is reduced.  Moreover, with these values, prefixes going through
   normal convergence are generally not damped.

   [pelsser2011] estimates that, with a suppress threshold of 6,000, the
   BGP update rate is reduced by 19% compared to a situation without RFD
   enabled.  With this 6,000 suppress threshold, 90% fewer prefixes are
   damped compared to use of a 2,000 threshold.  I.e. far fewer well-
   behaved prefixes are damped.

   Setting the suppress threshold to 12,000 leads to very few damped
   prefixes (1.7% of the prefixes damped with a threshold of 2,000, in
   the experiments in [pelsser2011] yielding an average hourly update
   reduction of 11% compared to not using RFD.


















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   +---------------+--------------+-------------+----------------------+
   |      Suppress |       Damped |  % of Table |     Update Rate (one |
   |     Threshold |    Instances |      Damped |           hour bins) |
   +---------------+--------------+-------------+----------------------+
   |         2,000 |        43342 |      13.16% |               53.11% |
   |         4,000 |        11253 |       3.42% |               74.16% |
   |         6,000 |         4352 |       1.32% |               81.03% |
   |         8,000 |         2104 |       0.64% |               84.85% |
   |        10,000 |         1286 |       0.39% |               87.12% |
   |        12,000 |          720 |       0.22% |               88.74% |
   |        14,000 |          504 |       0.15% |               89.97% |
   |        16,000 |          353 |       0.11% |               91.01% |
   |        18,000 |          311 |       0.09% |               91.88% |
   |        20,000 |          261 |       0.08% |               92.69% |
   +---------------+--------------+-------------+----------------------+

               Damped Prefixes vs. Churn, from [pelsser2011]

         Note overly-aggressive current default Suppress Threshold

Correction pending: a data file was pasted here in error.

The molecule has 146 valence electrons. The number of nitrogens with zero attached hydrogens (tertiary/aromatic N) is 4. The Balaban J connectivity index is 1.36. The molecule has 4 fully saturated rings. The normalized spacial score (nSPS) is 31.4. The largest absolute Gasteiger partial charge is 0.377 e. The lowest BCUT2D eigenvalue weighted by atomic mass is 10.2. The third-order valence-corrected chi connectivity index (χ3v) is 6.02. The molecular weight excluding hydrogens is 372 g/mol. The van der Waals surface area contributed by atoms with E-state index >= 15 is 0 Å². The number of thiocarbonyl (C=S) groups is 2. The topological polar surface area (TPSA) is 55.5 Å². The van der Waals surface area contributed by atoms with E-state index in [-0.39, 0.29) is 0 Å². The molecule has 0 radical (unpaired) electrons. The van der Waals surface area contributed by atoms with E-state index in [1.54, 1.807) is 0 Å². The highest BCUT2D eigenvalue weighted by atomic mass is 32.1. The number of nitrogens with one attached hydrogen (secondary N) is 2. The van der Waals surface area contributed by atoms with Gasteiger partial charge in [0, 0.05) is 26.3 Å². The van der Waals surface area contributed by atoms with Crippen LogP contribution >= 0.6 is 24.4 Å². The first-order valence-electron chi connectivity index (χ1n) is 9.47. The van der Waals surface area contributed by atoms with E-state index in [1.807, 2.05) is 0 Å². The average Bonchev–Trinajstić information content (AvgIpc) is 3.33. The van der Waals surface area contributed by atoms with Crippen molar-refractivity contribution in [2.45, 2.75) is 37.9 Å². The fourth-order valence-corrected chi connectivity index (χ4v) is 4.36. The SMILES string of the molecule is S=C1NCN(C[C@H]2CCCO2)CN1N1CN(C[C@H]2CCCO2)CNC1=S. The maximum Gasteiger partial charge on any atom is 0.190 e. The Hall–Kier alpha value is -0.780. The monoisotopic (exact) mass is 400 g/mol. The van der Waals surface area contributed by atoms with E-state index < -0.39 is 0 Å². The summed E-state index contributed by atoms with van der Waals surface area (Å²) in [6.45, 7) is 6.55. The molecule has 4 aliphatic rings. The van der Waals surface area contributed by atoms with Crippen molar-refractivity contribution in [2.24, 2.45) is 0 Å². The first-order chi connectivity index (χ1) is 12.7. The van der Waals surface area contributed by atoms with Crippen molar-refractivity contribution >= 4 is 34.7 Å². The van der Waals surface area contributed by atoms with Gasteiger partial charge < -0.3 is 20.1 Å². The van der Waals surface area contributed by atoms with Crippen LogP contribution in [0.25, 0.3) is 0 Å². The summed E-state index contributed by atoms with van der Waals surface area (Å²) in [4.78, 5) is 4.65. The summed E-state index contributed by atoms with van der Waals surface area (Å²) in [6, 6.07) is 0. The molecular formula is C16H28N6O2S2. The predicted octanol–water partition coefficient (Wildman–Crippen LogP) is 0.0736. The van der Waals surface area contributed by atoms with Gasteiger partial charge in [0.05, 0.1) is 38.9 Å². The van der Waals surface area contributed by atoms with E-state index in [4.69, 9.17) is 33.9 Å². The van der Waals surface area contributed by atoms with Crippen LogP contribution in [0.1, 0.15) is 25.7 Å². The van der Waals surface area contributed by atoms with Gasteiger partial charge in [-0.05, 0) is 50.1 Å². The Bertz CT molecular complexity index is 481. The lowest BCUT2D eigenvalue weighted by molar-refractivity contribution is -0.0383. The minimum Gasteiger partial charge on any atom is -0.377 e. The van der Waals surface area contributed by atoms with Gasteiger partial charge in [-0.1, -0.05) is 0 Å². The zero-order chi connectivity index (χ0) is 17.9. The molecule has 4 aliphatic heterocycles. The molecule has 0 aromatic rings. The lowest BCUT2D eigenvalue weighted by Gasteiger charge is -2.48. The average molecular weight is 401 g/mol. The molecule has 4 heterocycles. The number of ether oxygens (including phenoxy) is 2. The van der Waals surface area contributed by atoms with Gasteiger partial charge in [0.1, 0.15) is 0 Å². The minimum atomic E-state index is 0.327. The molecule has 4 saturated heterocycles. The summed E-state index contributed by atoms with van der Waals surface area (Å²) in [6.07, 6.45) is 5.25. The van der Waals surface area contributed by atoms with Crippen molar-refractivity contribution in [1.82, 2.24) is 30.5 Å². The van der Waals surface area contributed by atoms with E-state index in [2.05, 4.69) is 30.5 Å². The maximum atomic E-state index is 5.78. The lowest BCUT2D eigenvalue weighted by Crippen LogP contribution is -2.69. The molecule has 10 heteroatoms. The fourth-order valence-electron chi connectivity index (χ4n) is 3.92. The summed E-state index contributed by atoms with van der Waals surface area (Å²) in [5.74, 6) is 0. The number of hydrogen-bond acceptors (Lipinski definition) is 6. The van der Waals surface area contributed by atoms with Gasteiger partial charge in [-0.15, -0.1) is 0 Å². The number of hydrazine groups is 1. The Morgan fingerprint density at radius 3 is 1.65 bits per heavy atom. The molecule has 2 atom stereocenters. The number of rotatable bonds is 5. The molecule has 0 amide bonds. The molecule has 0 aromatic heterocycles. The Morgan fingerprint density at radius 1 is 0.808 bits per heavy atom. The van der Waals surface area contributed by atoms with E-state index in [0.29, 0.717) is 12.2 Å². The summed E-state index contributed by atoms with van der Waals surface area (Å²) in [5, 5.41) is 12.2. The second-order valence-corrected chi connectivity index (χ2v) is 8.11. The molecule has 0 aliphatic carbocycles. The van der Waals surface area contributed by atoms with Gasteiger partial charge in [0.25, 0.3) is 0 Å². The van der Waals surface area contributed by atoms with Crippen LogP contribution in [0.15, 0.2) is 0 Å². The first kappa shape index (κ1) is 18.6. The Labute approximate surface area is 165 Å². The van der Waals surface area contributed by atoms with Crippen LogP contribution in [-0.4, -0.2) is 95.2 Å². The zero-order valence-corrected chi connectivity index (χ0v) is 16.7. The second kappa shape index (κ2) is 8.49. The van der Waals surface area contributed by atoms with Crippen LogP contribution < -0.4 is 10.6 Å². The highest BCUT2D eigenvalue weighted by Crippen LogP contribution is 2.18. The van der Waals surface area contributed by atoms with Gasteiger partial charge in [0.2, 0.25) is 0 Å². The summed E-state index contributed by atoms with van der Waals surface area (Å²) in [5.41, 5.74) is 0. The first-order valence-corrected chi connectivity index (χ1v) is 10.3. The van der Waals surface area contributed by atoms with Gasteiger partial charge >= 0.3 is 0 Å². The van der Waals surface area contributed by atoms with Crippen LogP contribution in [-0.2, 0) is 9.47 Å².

Table 2


5.  Maximum Penalty

   It is important to understand that the parameters shown in Table 1,
   and the implementation's sampling rate, impose an upper bound on the
   penalty value, which we can call the 'computed maximum penalty'.

   In addition, BGP implementations have an internal constant which we
   will call the 'maximum penalty' which the current computed penalty
   may not exceed.


6.  Recommendations

   The following changes are recommended:

   Router Maximum Penalty:  The internal constant for the maximum
      penalty value MUST be raised to at least 50,000.

   Default Configurable Parameters:  In order not to break existing
      operational configurations, BGP implementations SHOULD NOT change
      the default values in Table 1.







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   Minimum Suppress Threshold:  Operators wishing damping which is much
      less destructive than current, but still somewhat aggressive
      SHOULD configure the Suppress Threshold to no less than 6,000.

   Conservative Suppress Threshold:  Conservative operators SHOULD
      configure the Suppress Threshold to no less than 12,000.

   Calculate But Do Not Damp:  Implementations MAY have a test mode
      where the operator could see the results of a particular
      configuration without actually damping any prefixes.  This will
      allow for fine tuning of parameters without losing reachability.